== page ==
Black Lives Matter between Africa and Asia: from the statue of Gandhi to that of Soekarno

By Darwis Khudori

(Indonesian architect and historian, director of Master’s Degree in Exchanges with Asia at the University Le Havre Normandy, France).


Monday, July 20, 2020, I received an Internet link from one of my Algerian students: « La stèle dédiée au Président Soekarno témoigne des relations algéro-indonésiennes » (The stele dedicated to President Soekarno bears witness of Algero-Indonesian relations). The stele was inaugurated on Saturday, July 18, 2020, in Ben Aknoun, a quarter of Algiers, the capital city of Algeria, by a diplomatic representative of Indonesia (H.E. Ambassador Madam Safira Machrusah) and the director general of Asia-Oceania of the Algerian Ministry of Foreign Affairs (Mister Boumediene Guenad). See http://www.aps.dz/algerie/107578-algerie-indonesie-la-stele-dediee-au-president-soekarno-a-alger-temoigne-des-relations-historiques-entre-les-deux-pays (checked on 29/07/2020).

Meanwhile, in the West, especially in former colonialist-imperialist countries, homes to colonialist conquerors as well as slave merchants and owners (USA, UK, France, the Netherlands, Belgium, Australia…), social protests and collective movements against racism, imperialism, colonialism and slavery have been growing unexpectedly. Some movements in different countries went further to destroy or remove statues of historical figures symbolising the Western conquest and domination of the world, statues representing racism, imperialism, colonialism and slavery, statues characterising public spaces in Western cities, such as Christopher Columbus (Western first comer in America) in USA, Jan Pieterszoon Coen (Dutch pioneer in colonising Indonesia) in the Netherlands, Edward Colston (slave trader) in UK, King Lepolod II (master coloniser of Congo) in Belgium, Captain James Cook (Western first comer in Australia) in Australia, Jean-Baptiste Colbert (initiator of Black Code) in France…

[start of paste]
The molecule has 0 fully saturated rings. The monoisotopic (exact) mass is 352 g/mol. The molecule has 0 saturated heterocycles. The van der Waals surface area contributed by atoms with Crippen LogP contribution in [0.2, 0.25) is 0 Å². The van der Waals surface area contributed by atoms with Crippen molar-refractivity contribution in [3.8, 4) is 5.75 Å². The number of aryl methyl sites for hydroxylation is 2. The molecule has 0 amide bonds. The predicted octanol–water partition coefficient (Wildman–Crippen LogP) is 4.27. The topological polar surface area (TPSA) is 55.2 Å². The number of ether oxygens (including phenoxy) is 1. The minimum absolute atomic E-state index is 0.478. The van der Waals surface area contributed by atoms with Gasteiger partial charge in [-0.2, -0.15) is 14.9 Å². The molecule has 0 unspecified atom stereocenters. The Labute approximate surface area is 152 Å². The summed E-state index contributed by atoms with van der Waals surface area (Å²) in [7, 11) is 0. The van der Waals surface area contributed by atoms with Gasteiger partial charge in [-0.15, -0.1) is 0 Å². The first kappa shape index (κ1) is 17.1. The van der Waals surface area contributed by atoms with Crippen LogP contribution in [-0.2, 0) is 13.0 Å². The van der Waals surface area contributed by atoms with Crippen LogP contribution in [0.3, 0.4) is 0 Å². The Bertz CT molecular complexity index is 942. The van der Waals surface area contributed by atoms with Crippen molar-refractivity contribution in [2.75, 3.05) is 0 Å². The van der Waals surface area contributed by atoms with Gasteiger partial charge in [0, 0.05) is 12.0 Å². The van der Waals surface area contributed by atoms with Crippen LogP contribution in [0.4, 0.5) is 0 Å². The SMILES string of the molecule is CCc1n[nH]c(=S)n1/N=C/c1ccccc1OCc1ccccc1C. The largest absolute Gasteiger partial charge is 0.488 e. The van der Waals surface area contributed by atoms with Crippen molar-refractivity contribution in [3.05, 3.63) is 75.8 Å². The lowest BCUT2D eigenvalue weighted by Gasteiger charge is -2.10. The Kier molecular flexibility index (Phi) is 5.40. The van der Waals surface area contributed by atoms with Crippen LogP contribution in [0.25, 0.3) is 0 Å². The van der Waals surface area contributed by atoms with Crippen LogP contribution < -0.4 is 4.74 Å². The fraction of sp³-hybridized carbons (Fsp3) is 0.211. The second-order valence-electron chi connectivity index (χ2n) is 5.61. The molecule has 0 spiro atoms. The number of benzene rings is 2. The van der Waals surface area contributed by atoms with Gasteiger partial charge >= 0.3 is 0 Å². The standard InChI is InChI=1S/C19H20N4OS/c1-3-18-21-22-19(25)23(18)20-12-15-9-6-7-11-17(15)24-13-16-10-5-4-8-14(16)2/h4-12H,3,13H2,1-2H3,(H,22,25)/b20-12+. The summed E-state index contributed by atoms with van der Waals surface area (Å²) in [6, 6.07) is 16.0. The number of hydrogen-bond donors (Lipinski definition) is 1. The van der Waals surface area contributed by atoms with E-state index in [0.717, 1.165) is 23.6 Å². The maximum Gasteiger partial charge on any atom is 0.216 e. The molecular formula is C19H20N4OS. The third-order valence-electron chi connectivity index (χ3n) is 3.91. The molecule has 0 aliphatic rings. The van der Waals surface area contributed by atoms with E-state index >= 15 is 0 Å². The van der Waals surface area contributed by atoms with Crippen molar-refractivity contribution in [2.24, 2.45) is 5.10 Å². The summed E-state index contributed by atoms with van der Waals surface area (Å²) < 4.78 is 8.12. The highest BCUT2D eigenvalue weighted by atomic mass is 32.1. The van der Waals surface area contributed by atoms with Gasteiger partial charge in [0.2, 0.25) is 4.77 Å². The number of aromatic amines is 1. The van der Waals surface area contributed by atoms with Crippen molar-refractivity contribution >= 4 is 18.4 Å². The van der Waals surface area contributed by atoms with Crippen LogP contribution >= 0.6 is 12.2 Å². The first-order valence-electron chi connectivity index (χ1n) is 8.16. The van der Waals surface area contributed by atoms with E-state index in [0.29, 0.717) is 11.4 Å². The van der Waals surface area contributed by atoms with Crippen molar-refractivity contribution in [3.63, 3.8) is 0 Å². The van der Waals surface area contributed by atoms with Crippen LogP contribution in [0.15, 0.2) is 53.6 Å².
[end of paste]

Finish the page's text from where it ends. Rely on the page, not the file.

So, why did Algeria install a stele representing a historical figure that is not of its own people?

Racism, colonialism, slavery, Black Lives Matter